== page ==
The UN Secretary-General’s Report, One Humanity: Shared Responsibility, was released yesterday for the World Humanitarian Summit in Istanbul this May. It contains calls for reform in humanitarian aid architecture that could change lives for millions if taken at their word.
The writing also dedicates two sections to education, giving it some of the prominence we might hope for, raising expectations in advance of the Summit. In particular, it underlines the following ‘Core Responsibilities’:
- Commit to ensure safe, quality and inclusive access to primary and secondary education and vocational opportunities in and after crises, including for children and youth with disabilities.
- Provide primary, secondary and vocational education and certification for those living in displacement, in line with national qualifications and standards.
- Provide sufficient domestic and international funding to enable all children and adolescents to receive education and vocational training opportunities, including in crisis settings.
Education’s presence is also heard in the call for the military to stop using and targeting schools and other critical civilian infrastructure. And a further responsibility includes eradicating sexual and gender-based violence, which, as we showed in a policy paper last year, is frequently school-based, and amplified in communities in which poverty and conflict are pervasive. Military use and targeting of schools and school-based sexual violence have clear detrimental effects on children’s and adolescent’s attendance and learning.
The Report has a strong focus on displaced populations and calls for “an appropriate international framework, national legislation and regional cooperation frameworks by 2025 to ensure countries … are prepared to receive and protect those displaced across borders without refugee status”. The discussion emphasises the need to support host countries and communities, providing long-term and predictable international, political and financial support, including for education.
The emphasis no doubt falls particularly sharply on leaders at present grappling with how and whether to incorporate the new wave of refugees arriving at their borders today. “Leaders must look beyond national interests and focus more on the interests of our common humanity” says the UN SG, delivering clear instructions on his opinion.
“Invest in humanity”, we are told, and ‘transcend the humanitarian- development divide’. Mirroring one of our own calls made last year, there is welcome push for far better needs assessment data on the ground. There is also a repeated suggestion of a new financing platform to “address protracted crises and ensure predictable and adequate resourcing of collective outcomes in protracted and fragile situations” with a starting base of $5-7 billion.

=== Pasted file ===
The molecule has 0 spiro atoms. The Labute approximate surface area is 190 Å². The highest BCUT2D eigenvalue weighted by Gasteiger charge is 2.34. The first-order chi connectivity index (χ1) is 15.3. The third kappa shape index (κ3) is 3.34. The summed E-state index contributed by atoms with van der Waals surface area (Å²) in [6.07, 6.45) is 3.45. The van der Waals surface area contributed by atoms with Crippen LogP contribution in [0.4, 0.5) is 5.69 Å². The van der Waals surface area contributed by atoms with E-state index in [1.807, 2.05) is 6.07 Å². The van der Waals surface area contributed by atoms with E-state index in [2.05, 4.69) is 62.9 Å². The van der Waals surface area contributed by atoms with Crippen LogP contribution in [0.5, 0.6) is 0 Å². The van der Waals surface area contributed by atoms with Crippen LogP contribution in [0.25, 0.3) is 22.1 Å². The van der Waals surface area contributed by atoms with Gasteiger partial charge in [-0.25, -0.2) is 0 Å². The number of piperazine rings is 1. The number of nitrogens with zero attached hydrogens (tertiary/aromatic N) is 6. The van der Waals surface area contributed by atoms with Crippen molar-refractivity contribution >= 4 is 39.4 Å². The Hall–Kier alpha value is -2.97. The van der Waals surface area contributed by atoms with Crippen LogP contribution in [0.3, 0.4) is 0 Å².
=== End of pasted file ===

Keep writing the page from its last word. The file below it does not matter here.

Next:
‘Invest in stability’ and ‘according to risk’, it continues: “Set a target to substantially increase the percentage of aid budgets allocated to fragile situations, including for strengthening national and local peaceful and inclusive institutions sustainably until 2030”. Education, as many of us know, plays a key role in creating equitable and sustainable societies, impacting on peace, and ultimately our planet’s future. This is a critical issue addressed in the 2016 GEM Report due out this September. We will be laying out the best evidence-based arguments for the potential of education to be one of the strongest “peaceful and inclusive institutions’ there is. We will revert back to the target set at May’s Summit with this evidence, and hope to turn heads.
Overall, the SG’s report contains many promising murmurs, and should pave the way for better coordination if the multi-layered suggestions are taken into account. However, it remains to be seen whether better coordination, and even additional funds might bring better financing for education. While the topic is given space in the SG’s Report, we know that in practice education is frequently shelved in favour of other sectors seen as being more of a front-line response.
In 2012, the education community began to advocate strongly for the percentage of total humanitarian aid earmarked for education to increase to at least 4% from the 1-2% it currently receives. The world has remained far from this target. Even if met, it may not have necessarily taken us closer to guaranteeing education for those in crisis settings. Our analysis last year showed that, had the 4% target been met in 2013, it would still have left 15.5 million children and youth without any education humanitarian assistance. Perhaps the time has come for an indicator that focuses on a result. It is a shame, for example, that the target written into the synthesis report for the global consultation run in advance of the WHS, ‘No one should miss a month of schooling due to conflict or disaster’ did not make it into the final text.
What we must celebrate, however, is that the Report is coloured by the broader sustainable development principle to ‘leave no-one behind’. In many ways, as the Report’s summary says itself, the World Humanitarian Summit is the first test of the real universality of the new Agenda.
But it is a test that moves beyond what countries signed up to less than six months ago. It adds a level of ambition to the Sustainable Development Agenda. Without this added layer, to talk of universality would mean nothing; for years now the GEM Report has been showing that students in conflict-affected settings face harsh conditions and many overlapping disadvantages. It remains to see what happens in May, but the Secretary-General gets us off to a hopeful start.